He followed the path to an old forestry cabin. In the shade beside it lay a sheet of filthy old snow, which he had noticed on the way up, but had been too irritated to point out. It was preserved by shade and perhaps some cold evening wind. Unsatisfied by these explanations, he sat on a rock in the sun, felt himself warm up, and wondered why it could not penetrate the coolness a few feet away. He picked up a handful, it was wet and heavy, like slush.
He was seeing now it was a mistake to marry Peg, that neither of them had known it, that he was the one responsible. He couldn’t blame her because she was the head-case, the one who needed taking care of. How could he have predicted such a change in her? On second thought, how could he fail to? He sat concentrating on his memories of her ups and downs, how she frightened him when she danced like a maniac in clubs, striking people in the crowd around her with elbows and heels, oblivious to their aggravated glances. Now and then he stood up to hurl rock or a heavy stick down the stony hill into the stream that ran past below it, unable to pinpoint exactly what it was in Peg’s nature that made her so volatile.
As he stood, wondering where the stream would take the sticks and why he was such a dweeb, he heard voices approach from the pine-treed path to the springs. He recognized the wavering, idiot tone of the chubbiest of the hippies who had hijacked his wife. He ran to the snow, picked up a large chunk with a dirty bottom, and hurried around to the backside of the log cabin. There he knelt and hastily fashioned a small pile of slushballs.
He waited for them to come into view. He planned to break three hippie noses, though he lacked confidence in his aim. He could hear Peg talking. She was drunk, bitching about him. “He’s been going steadily psycho since the wedding,” she said. “That’s what you get when you marry someone as self-absorbed as you are.”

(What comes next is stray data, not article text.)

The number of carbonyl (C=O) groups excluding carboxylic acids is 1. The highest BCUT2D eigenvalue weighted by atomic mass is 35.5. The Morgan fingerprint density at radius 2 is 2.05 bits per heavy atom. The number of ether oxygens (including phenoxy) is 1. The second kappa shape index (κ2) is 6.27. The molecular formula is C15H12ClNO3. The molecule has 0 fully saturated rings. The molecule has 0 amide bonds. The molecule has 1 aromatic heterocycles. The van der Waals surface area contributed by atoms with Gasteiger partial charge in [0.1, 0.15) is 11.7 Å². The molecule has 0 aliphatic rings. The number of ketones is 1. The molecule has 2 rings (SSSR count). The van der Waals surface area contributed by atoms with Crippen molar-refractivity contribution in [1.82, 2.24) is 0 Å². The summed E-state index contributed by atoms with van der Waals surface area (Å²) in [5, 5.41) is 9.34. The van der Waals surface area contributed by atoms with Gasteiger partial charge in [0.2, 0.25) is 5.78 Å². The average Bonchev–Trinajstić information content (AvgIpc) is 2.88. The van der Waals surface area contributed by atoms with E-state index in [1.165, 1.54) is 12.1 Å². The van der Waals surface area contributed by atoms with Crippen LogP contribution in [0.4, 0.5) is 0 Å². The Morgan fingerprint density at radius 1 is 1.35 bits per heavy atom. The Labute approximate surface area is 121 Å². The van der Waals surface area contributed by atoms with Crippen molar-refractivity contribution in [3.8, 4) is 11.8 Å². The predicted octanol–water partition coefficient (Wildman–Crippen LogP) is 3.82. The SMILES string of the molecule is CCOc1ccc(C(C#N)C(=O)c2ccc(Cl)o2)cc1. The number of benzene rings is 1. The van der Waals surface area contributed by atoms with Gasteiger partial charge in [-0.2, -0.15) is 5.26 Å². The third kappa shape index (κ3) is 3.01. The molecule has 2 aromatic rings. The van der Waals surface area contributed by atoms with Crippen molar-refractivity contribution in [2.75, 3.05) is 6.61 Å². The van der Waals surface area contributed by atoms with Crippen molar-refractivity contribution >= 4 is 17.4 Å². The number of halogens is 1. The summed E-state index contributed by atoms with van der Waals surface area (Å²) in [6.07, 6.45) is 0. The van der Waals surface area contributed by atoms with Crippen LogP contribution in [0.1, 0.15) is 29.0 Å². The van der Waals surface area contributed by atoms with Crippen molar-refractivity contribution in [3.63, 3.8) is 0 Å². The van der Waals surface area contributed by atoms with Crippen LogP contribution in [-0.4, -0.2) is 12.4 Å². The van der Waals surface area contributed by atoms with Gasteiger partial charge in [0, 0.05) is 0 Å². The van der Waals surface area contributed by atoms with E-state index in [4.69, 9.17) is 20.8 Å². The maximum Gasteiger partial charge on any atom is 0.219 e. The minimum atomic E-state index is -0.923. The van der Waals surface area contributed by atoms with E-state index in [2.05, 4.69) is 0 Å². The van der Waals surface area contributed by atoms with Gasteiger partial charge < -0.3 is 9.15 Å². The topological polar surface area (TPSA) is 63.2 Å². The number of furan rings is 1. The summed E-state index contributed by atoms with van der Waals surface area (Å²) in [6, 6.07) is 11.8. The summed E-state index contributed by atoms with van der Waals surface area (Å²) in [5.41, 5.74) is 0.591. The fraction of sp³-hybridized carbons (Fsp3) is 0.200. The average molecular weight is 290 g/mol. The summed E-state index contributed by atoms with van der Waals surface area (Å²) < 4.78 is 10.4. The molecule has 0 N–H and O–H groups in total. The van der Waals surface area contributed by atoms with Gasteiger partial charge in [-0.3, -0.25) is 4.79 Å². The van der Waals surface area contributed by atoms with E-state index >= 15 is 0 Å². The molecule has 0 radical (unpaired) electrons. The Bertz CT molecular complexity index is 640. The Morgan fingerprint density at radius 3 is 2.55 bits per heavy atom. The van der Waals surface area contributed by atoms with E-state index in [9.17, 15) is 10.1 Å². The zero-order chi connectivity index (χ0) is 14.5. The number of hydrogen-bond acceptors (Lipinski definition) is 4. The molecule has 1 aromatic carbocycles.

“It’s a bummer,” said Trey with gallant equanimity. “But you can kind of tell he’s not a cool guy.” The four of them came walked out of the trees, wearing wet clothes, smoking cigarettes. The cooler was empty, swinging in the hand of the rounder hippie.
Charles stepped out from behind the corner. They stopped on the path and looked at him, faces rich with confusion. He felt strangely calm despite the effort it would take to carry him past sadness and the danger of collapse, into the kind of blind fury he needed to chase off these modern barbarians. He wound up and threw a slushball at Trey. It flew in an arc past his surprised face, and smashed wetly against a boulder.
“Hey,” said Trey. Peg stared, almost smiling.
His right hand was already numb from holding the snow. He threw another slushball, catching the round hippy on his shoulder. The young man cried out and ran for cover wearing the grin of a child. Space, things, and time took on an unreal quality, the speed of things too slow, demanding more from Charles if he were going to carry the moment on his own. The three guys looked unsure, almost entertained, though their eyes were touched with anger. They were waiting for him to commit to either fight or play. They hadn’t yet decided what to do, because they still wanted him to become like them. If it turned into a game, went their way, he felt, he would have become too desperate to deserve Peg’s respect. He came forward at Trey, until he was only a few feet away, and Trey dropped his guard a little.